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United States v. Randall

United States District Court, D. Utah

April 9, 2019

UNITED STATES OF AMERICA, Plaintiff,
v.
JACQUILINE JEAN RANDALL, Defendant.

          MEMORANDUM DECISION AND ORDER GRANTING [52] MOTION FOR EARLY TERMINATION

          DAVID NUFFER UNITED STATES DISTRICT JUDGE.

         District Judge David Nuffer

         Defendant Jacquiline Jean Randall filed a motion requesting early termination of her supervised release (“Motion”).[1] Ms. Randall pleaded guilty to the following charge: Possession with Intent to Distribute 50 Grams or More of a Mixture Containing Methamphetamine.[2] She was sentenced to 87 months of incarceration and 48 months of supervised release.[3] Ms. Randall has served the period of incarceration imposed and has completed over 12 months of supervised release.[4]

         In response to the Motion, the U.S. Probation Officer submitted a Report on Offender Under Supervision (“Report”).[5] The Probation Officer indicates that Ms. Randall has been compliant with the terms of her supervised release[6] and meets the criteria for early termination endorsed by the Judicial Conference.[7] The Probation Officer further states that Ms. Randall “has demonstrated that she is heading in a positive direction in life with little oversight from the probation office.”[8] Based on Ms. Randall's performance on supervised release and the Probation Officer's Report, the United States does not oppose early termination.[9]

         Under 18 U.S.C. § 3583(e)(1), the court may “terminate a term of supervised release and discharge the defendant released at any time after the expiration of one year of supervised release . . . if it is satisfied that such action is warranted by the conduct of the defendant released and the interest of justice.”[10] The factors to consider in evaluating early termination of supervised release include several of the factors considered in imposing a sentence:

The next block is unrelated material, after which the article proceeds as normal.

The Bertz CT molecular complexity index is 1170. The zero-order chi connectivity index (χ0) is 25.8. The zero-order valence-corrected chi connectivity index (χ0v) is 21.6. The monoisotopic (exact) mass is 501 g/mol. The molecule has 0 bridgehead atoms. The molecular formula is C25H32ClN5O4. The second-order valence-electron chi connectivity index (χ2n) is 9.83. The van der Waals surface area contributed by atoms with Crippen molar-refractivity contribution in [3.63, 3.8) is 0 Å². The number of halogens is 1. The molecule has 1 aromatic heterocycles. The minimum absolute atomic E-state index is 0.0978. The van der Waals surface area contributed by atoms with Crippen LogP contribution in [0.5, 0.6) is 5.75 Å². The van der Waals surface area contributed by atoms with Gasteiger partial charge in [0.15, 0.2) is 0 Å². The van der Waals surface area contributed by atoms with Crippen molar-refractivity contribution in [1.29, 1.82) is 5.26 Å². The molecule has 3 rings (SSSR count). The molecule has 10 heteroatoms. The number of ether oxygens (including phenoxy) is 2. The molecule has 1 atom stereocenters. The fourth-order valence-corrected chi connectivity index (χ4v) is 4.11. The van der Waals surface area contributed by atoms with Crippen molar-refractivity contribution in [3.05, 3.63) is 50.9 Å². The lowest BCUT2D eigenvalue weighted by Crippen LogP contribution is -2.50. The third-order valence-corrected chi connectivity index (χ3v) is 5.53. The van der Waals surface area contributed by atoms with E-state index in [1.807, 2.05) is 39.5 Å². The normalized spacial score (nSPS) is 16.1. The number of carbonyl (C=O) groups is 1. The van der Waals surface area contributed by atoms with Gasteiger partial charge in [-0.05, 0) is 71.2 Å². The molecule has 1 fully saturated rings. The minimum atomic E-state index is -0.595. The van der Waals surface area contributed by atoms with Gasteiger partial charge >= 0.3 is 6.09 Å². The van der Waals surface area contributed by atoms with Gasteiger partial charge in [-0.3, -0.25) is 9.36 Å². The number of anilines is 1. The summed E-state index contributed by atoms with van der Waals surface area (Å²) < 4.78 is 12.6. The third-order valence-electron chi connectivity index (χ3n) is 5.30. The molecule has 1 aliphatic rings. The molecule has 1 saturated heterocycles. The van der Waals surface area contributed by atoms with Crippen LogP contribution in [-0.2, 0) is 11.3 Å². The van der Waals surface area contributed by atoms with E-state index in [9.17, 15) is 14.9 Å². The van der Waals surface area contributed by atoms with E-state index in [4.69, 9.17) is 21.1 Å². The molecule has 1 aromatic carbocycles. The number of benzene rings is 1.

• the nature and circumstances of the offense and the history and characteristics of the defendant;[11]
• the need for the sentence imposed to afford adequate deterrence to criminal conduct;[12]
• the need for the sentence imposed to protect the public from further crimes of the defendant;[13]
• the need for the sentence imposed to provide the defendant with needed educational or vocational training, medical care, or other correctional treatment in the most effective manner;[14]
• the need to avoid unwarranted sentence disparities among defendants with similar records who have been found guilty of similar conduct;[15] and
• the need to provide restitution to any victims of the offense.[16]

         In her Motion, Ms. Randall indicates that she has made a “new start” in life without drugs. Her actions while on supervised release support this statement and confirm that Ms. Randall has made commendable progress. She is employed full time, has maintained stable family relationships, and has completed treatment and remained drug free.[17] Therefore, additional supervision does not appear necessary in order to ensure adequate deterrence to criminal conduct, protect the public from further crimes, or promote Ms. Randall's continued success. There are no victims of the offense requiring restitution. And, continued supervision is not needed to provide Ms. Randall with any training, medical care or other correctional treatment. The primary factor against early termination is the need to avoid unwarranted sentence disparities. Ms. Randall committed a serious crime that carried a 48 month minimum mandatory term of supervised release.[18] However, after considering the other factors supporting early termination and Ms. Randall's conduct, early termination is warranted and in the interest of justice.

         THEREFORE, IT IS HEREBY ORDERED that the Motion[19] is GRANTED.

         IT IS FURTHER ORDERED that Ms. Randall be discharged from supervision and that the proceedings in this case ...


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